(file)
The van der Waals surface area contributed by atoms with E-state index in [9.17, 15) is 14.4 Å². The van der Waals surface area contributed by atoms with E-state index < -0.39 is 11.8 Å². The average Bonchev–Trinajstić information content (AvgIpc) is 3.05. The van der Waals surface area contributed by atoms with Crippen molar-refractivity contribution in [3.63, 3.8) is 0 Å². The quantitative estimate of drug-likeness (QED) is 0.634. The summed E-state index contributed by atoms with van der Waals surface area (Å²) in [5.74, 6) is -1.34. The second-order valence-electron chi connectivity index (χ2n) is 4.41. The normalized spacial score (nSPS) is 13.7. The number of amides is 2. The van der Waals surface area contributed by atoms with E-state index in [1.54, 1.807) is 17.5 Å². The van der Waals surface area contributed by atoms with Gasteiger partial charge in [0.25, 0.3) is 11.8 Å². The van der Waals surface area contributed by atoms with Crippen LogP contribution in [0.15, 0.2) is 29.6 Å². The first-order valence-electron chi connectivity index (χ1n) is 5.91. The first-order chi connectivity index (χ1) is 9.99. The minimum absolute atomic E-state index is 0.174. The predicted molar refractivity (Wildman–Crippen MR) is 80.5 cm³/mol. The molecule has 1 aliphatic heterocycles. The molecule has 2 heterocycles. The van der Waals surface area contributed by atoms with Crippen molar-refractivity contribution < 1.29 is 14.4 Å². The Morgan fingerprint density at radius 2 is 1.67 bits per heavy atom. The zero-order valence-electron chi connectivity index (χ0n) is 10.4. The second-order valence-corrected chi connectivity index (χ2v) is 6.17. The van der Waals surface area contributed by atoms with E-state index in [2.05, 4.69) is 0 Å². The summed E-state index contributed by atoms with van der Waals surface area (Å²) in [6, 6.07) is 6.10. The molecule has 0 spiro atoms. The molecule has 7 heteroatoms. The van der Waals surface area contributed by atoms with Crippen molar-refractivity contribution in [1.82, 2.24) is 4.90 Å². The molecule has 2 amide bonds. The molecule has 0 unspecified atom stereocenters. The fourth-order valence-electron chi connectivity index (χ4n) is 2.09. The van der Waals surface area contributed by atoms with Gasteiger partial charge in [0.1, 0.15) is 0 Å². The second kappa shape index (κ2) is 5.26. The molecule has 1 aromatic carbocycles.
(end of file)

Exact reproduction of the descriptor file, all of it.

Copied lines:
The van der Waals surface area contributed by atoms with E-state index in [9.17, 15) is 14.4 Å². The van der Waals surface area contributed by atoms with E-state index < -0.39 is 11.8 Å². The average Bonchev–Trinajstić information content (AvgIpc) is 3.05. The van der Waals surface area contributed by atoms with Crippen molar-refractivity contribution in [3.63, 3.8) is 0 Å². The quantitative estimate of drug-likeness (QED) is 0.634. The summed E-state index contributed by atoms with van der Waals surface area (Å²) in [5.74, 6) is -1.34. The second-order valence-electron chi connectivity index (χ2n) is 4.41. The normalized spacial score (nSPS) is 13.7. The number of amides is 2. The van der Waals surface area contributed by atoms with E-state index in [1.54, 1.807) is 17.5 Å². The van der Waals surface area contributed by atoms with Gasteiger partial charge in [0.25, 0.3) is 11.8 Å². The van der Waals surface area contributed by atoms with Crippen LogP contribution in [0.15, 0.2) is 29.6 Å². The first-order valence-electron chi connectivity index (χ1n) is 5.91. The first-order chi connectivity index (χ1) is 9.99. The minimum absolute atomic E-state index is 0.174. The predicted molar refractivity (Wildman–Crippen MR) is 80.5 cm³/mol. The molecule has 1 aliphatic heterocycles. The molecule has 2 heterocycles. The van der Waals surface area contributed by atoms with Crippen molar-refractivity contribution < 1.29 is 14.4 Å². The Morgan fingerprint density at radius 2 is 1.67 bits per heavy atom. The zero-order valence-electron chi connectivity index (χ0n) is 10.4. The second-order valence-corrected chi connectivity index (χ2v) is 6.17. The van der Waals surface area contributed by atoms with E-state index in [2.05, 4.69) is 0 Å². The summed E-state index contributed by atoms with van der Waals surface area (Å²) in [6, 6.07) is 6.10. The molecule has 0 spiro atoms. The molecule has 7 heteroatoms. The van der Waals surface area contributed by atoms with Crippen molar-refractivity contribution in [1.82, 2.24) is 4.90 Å². The molecule has 2 amide bonds. The molecule has 0 unspecified atom stereocenters. The fourth-order valence-electron chi connectivity index (χ4n) is 2.09. The van der Waals surface area contributed by atoms with Gasteiger partial charge in [0.1, 0.15) is 0 Å². The second kappa shape index (κ2) is 5.26. The molecule has 1 aromatic carbocycles.